Bing Gaining in Name Recognition
Microsoft's marketing investment -- which reports have suggested will top $100 million -- in its new search engine, Bing, seems to be paying off in terms of name recognition.According to YouGovPolimetrix's BrandIndex measurement, one-quarter of U.S. adults (those 18 or older) had heard something about Bing between June 8 and June 22. Comparatively, on June 8, only about 8% of adults had heard anything about the search engine.
"Considering that a few months ago, no one even knew what the brand was going to be called, their success is pretty significant," Ted Marzilli, CEO of YouGovPolimetrix, tells MediaPost. "If you're going to go up against Google, you need to make a pretty big bang, and that's what Microsoft has done."
Microsoft launched Bing in early June, calling it a "decision engine" that helped people better find what they were looking for in Web searches. A television and radio advertising campaign features people spouting nonsensical factoids and tangents to topics that come up in everyday conversations. Microsoft has also worked out deals to incorporate Bing into television and online video programming.
According to YouGov, 83% of American consumers say they have a preferred search engine. However, 81% of them are willing to consider another option. "That's encouraging to Microsoft," Marzilli says. "It tells you there's an opportunity there."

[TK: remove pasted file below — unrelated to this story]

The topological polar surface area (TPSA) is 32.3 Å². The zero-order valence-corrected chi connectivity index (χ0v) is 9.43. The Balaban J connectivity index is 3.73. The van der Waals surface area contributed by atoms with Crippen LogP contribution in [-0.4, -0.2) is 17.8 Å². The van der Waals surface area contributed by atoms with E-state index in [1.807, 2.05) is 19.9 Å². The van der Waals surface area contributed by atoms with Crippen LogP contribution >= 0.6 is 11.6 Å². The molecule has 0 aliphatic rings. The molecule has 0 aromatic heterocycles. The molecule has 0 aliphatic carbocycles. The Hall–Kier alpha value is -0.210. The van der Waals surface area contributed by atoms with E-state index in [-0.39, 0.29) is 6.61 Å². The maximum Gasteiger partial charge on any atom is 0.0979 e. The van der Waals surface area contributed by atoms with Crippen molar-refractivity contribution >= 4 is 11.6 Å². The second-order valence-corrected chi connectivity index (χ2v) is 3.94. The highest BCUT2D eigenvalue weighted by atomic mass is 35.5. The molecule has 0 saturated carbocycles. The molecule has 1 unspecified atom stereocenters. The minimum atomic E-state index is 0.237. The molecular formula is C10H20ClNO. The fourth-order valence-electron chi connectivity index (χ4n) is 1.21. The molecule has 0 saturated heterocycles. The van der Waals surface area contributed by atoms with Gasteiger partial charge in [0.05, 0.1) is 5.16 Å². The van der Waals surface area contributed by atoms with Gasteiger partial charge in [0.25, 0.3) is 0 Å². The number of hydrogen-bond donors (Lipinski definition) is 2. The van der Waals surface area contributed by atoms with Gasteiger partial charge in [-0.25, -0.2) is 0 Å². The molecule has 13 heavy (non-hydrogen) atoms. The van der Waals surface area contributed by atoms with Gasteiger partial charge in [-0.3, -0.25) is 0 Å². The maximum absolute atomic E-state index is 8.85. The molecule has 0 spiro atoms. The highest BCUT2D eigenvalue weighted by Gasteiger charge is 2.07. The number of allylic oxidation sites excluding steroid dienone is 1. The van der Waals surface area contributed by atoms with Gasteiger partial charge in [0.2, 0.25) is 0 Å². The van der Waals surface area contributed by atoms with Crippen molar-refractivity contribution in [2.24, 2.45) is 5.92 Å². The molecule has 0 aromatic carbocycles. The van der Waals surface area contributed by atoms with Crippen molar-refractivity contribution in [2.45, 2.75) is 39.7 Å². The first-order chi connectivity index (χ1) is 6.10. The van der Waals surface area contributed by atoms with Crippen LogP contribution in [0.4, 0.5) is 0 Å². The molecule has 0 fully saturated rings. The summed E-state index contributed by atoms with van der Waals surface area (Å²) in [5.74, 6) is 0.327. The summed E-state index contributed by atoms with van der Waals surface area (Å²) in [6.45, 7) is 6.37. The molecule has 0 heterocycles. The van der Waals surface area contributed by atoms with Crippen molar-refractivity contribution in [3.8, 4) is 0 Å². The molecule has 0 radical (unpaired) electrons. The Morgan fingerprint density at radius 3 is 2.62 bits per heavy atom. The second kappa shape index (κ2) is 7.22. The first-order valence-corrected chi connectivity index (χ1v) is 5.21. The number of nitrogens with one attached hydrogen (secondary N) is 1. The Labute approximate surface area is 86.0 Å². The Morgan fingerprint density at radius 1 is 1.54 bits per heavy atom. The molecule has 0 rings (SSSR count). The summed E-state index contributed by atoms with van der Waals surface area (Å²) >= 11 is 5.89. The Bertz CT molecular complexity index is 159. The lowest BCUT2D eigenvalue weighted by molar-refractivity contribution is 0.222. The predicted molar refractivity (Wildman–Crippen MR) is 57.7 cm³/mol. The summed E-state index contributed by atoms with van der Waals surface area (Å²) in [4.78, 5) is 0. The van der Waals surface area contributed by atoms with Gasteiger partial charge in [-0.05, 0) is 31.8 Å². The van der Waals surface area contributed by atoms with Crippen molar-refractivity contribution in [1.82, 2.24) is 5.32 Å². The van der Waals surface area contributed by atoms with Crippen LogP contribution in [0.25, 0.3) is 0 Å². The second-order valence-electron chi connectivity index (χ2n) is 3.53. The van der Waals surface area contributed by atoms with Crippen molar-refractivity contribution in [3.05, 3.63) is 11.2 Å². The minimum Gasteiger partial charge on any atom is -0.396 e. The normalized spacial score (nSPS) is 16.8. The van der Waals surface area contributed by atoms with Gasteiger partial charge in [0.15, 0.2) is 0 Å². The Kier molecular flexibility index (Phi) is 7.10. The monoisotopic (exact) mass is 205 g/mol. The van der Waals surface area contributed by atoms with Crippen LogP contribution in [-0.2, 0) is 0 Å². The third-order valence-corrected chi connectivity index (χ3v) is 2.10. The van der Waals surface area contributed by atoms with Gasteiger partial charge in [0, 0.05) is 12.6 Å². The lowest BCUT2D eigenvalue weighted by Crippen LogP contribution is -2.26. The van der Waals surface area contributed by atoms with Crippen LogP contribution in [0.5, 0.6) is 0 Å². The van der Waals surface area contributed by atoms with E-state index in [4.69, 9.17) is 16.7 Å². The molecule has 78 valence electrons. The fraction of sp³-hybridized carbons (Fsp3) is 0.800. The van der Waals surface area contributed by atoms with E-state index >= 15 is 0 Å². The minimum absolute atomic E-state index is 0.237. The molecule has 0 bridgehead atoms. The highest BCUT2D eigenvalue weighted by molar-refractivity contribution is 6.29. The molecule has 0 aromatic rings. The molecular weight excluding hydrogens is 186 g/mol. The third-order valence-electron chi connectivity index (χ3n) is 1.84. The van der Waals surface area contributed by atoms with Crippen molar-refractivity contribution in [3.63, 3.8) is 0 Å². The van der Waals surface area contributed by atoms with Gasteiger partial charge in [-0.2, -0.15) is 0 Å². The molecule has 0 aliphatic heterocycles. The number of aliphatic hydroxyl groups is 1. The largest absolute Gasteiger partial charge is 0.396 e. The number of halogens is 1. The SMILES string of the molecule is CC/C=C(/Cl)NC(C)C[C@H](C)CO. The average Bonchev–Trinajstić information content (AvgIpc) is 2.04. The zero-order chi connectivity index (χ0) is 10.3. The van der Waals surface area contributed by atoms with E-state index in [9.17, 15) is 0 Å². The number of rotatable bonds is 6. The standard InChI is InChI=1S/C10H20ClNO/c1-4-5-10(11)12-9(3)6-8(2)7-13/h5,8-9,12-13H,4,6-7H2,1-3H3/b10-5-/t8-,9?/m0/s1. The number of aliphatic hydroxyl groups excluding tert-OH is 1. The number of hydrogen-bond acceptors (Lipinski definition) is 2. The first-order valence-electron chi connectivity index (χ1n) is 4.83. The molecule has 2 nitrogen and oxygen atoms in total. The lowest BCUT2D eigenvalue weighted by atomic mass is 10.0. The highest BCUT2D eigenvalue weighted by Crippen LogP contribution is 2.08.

And given the ease of being able to find and use a search engine once you have name recognition, the opportunities for product trials are wide open. The key now is to ensure that consumers have a positive experience using Bing.com to encourage repeat usage. So far, Bing's BrandIndex numbers are in the teens, indicating more positive buzz than negative. "They're creating a fair bit of noise and a fair bit of that is positive," Marzilli says.
Still, Microsoft has a ways to go to catch Google. While 25% of people had heard something about Bing in the June 8-22 time period, nearly 53% had heard something about Google. (On June 8, when Bing's awareness was at 8%, Google's was at 57%.) However, catching Google -- particularly at this early stage -- may not be the only measure of Bing's success. Even unseating Yahoo as the No. 2 recognized search engine could be a "solid double," he says.
"They're certainly showing progress within the first few weeks of launch," Marzilli says. "Even if Microsoft is a strong number-two search engine, I'm not sure that's a failure."